Archive | December 21, 2019



Fancy Nancy Pigloesi wants to run the Senate.


The Editor:  Is this the end of the world or what, LL ?

Revelations Cat:  I don’t know, but the magnetic pole is moving.  The dems say Trump gave it to Putin.

A new deep spot on land is discovered.

The Department of Justice is trying to end the Jeffrey Epstein murder.  It is taking a bad turn.  The missing Epstein videos are with Obama’s college records.

The end is very near for Boeing, bankruptcy is around the corner.

Don’t believe this article, The Sphinx reported on 12-13-19 that Santa is at Gwyen’s house inspecting toys.

The Supremes rule on the homeless.

Here is a free business, you can get away from the aggravation.

Astronomy Picture of the Day

Solstice to Solstice Solargraph Timelapse
Image Credit & Copyright: Sam Cornwell

Explanation: The 2019 December Solstice, on the first day of winter in planet Earth’s northern hemisphere and summer in the south, is at 4:19 Universal Time December 22. That’s December 21 for North America, though. Celebrate with a timelapse animation of the Sun’s seasonal progression through the sky. It was made with solargraph images from an ingenious array of 27 pinhole cameras. The first frame from the Solarcan camera matrix was recorded near December 21, 2018. The last frame in the series finished near June 21, 2019, the northern summer solstice. All 27 camera exposures were started at the same time, with a camera covered and removed from the array once a week. Viewed consecutively the pinhole camera pictures accumulate the traces of the Sun’s daily path from winter (bottom) to summer (top) solstice. Traces of the Sun’s path are reflected by the foreground Williestruther Loch, in the Scottish Borders. Just select the image or follow this link to play the entire 27 frame (gif) timelapse.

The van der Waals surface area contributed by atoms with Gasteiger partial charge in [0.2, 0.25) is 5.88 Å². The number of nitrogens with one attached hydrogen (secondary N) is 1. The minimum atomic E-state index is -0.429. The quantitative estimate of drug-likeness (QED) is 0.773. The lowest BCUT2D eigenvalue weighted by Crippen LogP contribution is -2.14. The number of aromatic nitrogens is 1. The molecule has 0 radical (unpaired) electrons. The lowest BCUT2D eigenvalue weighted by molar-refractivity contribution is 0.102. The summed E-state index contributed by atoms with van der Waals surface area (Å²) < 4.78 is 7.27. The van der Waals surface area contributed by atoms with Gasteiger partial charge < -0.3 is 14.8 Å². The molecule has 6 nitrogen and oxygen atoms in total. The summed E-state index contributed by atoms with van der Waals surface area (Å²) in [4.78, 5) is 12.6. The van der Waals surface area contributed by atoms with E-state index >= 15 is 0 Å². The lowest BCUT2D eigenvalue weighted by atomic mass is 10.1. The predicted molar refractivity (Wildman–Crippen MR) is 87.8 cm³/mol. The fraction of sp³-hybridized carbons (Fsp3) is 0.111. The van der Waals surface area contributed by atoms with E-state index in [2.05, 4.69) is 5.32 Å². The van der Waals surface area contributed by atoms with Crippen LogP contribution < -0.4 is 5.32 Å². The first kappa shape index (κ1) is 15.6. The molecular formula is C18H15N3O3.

Tomorrow’s picture: a year of sky

Staats Mill Covered Bridge

WGN 48-18-04 – Staats Mill CB – West Virginia- built in 1888 by Henry Hartley in Jackson Co. spanning a pond in Cedar Lakes Conf. Cntr. 1 span, 97 ft. long, Brown trusses

Closed to vehicular traffic. Myrtle Auvil’s “Covered Bridges of West Virginia” listed the construction date as 1882. According to the West Virginia Department of Transportation, the bridge originally crossing Tug Fork of Big Mill Creek in Jackson County, was built in 1888 by Henry Hartley at a cost of $1,788.35. As part of a 1982 flood control project, the Statts Mill Covered Bridge was relocated to the Cedar Lakes FFA-FHA Conference Center near the Fairplain Interchange off I-77, three miles from its original site, in 1983. Reconstructed across one of the conference center’s ponds at a cost of $104,000, it now serves campers and other pedestrians at the center. Coordinates of the original location are approximate.